Principals from Programming

Following is a list of principals I’ve picked up, during my programming career, that I hope to carry in everything I do.

  • I am an idiot. That has profoundly affected the way I code. Everything must be simple enough for a child to understand, and even then I struggle. Being an idiot has forced me to refactor mercilessly. If I don’t, there’s no chance of me understanding my code. And if I don’t understand my code, there’s no chance of me getting it to work.I’ve seen people who can solve complex problems, and I admire them. Alas, I’m not one of them. So whenever I have to solve a complex problem, I make it simple first.

    If I can’t make a problem simple, it’s usually because someone else insists that it remain complex. In that case, I have to wait for someone smart to fix it (thank you, smart person), or for someone to change their mind and allow me to make the problem simple. Wayne Conrad

    Complex problems are just a series of simpler problems smushed together.

  • The most powerful programmers are the ones who came to the computer with a problem to solve. The least powerful are the ones with something to prove, about themselves or the unique rightness of their way of thinking. That’s arrogance.
    A curious and motivated user with the right tools is unstoppable, except when it comes time to work together. Then a single stinker, a person who wants to stop progress, has a lot of power, if we give it to them. Dave Winer, 2001Solve problems, don’t just point them out.


  • The ideas I stand for are not mine. I borrowed them from Socrates. I swiped them from Chesterfield. I stole them from Jesus. And I put them in a book. If you don’t like their rules, whose would you use? Dale CarnegieSteal ideas liberally from everyone else. Originality is not a virtue. Learn from the past.


  • The danger of our culture.- We belong to a period of which the culture is in danger of being destroyed by the appliances of culture. NietzschePut trust in people, not in things.


  • A culture can not survive if it attempts to be exclusive. Pope John Paul II – Quoting Gandhi in India, November 1999Don’t build solutions that try to do everything. Nothing can do it all. Instead, create solutions that play nicely with others, do only a few things, and do them well.


  • We should forget about small efficiencies, say about 97% of the time: premature optimization is the root of all evil. Donald Knuth
  • More computing sins are committed in the name of efficiency (without necessarily achieving it) than for any other single reason – including blind stupidity. W.A. WulfPerfectionism can be taken too far. It’s best to get a solution that does most of what you want to do then none at all. Using a war metaphor – it is better to win the majority of small battles then to wait for one conclusive battle-to-end-all-battles.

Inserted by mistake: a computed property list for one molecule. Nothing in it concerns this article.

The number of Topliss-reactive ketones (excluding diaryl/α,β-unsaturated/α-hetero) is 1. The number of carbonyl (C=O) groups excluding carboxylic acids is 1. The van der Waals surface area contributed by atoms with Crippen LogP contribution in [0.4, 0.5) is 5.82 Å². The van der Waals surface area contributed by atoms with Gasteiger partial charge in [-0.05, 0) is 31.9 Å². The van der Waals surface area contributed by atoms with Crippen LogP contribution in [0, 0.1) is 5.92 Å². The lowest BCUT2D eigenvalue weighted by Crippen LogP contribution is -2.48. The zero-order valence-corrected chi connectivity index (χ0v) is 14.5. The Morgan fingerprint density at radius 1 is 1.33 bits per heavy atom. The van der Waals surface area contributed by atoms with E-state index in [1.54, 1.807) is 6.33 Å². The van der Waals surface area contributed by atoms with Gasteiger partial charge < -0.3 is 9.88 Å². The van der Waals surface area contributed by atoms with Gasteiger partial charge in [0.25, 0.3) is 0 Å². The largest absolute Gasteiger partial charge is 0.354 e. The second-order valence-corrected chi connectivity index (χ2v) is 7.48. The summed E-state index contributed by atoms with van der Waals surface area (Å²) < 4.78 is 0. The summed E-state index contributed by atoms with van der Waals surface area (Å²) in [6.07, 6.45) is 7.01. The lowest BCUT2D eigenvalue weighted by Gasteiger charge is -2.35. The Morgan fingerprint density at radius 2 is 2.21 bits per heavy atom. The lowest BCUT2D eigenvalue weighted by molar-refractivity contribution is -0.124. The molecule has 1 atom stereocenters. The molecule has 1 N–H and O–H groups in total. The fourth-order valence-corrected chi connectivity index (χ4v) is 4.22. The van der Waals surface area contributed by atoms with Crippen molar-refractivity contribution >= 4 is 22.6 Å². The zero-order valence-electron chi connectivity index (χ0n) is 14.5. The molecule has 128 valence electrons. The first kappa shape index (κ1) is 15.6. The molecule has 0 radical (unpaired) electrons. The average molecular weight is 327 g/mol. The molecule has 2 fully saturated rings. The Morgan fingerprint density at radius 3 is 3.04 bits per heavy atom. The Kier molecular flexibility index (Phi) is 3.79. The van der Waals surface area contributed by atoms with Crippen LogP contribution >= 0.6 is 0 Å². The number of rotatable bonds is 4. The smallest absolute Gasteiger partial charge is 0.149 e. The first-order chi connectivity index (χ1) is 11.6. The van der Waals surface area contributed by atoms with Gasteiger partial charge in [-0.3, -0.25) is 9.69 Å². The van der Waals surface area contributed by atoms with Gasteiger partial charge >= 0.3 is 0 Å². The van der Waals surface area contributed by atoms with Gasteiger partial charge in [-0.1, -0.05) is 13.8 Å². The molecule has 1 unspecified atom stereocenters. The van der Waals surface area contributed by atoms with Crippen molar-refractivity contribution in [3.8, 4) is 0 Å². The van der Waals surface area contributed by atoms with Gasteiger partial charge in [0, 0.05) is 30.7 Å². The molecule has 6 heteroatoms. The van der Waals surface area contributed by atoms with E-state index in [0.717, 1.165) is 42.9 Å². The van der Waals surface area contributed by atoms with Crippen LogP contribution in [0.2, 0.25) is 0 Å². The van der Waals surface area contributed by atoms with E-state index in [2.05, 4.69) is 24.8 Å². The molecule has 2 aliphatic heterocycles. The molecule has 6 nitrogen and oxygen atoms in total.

• The Seven Habits: Be ProactiveIt is best to actively hunt for solutions to problems and not have problems come hunting for you.


  • The Seven Habits: Begin With The End In MindProjects must have solid deliverables. Only when goals are can be stated in clear cut terms can they be achieved. Projects chasing after goals that are not specific are never successful.


  • The Seven Habits: Put First Things FirstSometimes you need to do the things that failures do not like to do. Every journey begins with that first step. And sometimes it is the hardest. Schedule your priorities, not the other way around.


  • The Seven Habits: Think Win/WinAways shoot for everyone looking good in the end. Find the good-guys and make sure they each share in any success. If you can do this with your enemies – then you’ve really done a great thing.


  • The Seven Habits: Think First To Understand, Then Be UnderstoodBusiness projects that aren’t solutions to diagnosed needs are wasteful projects. They are doomed to failure. Especially true in technology. While technology may expose new capabilities – it is more typically true that it is business need that should be satisfied by technology – not the other way around.


  • The Seven Habits: SynergizeAll of the parts to a solution should cooperate with each other and play nicely with each other by being designed with inputs and outputs that are simple and conscise.


  • The Seven Habits: Sharpen The SawContinuously improve skills and knowledge by seeing what others are doing in the world.

    Update: This piece was republished in SOAWorld 10-19-2008.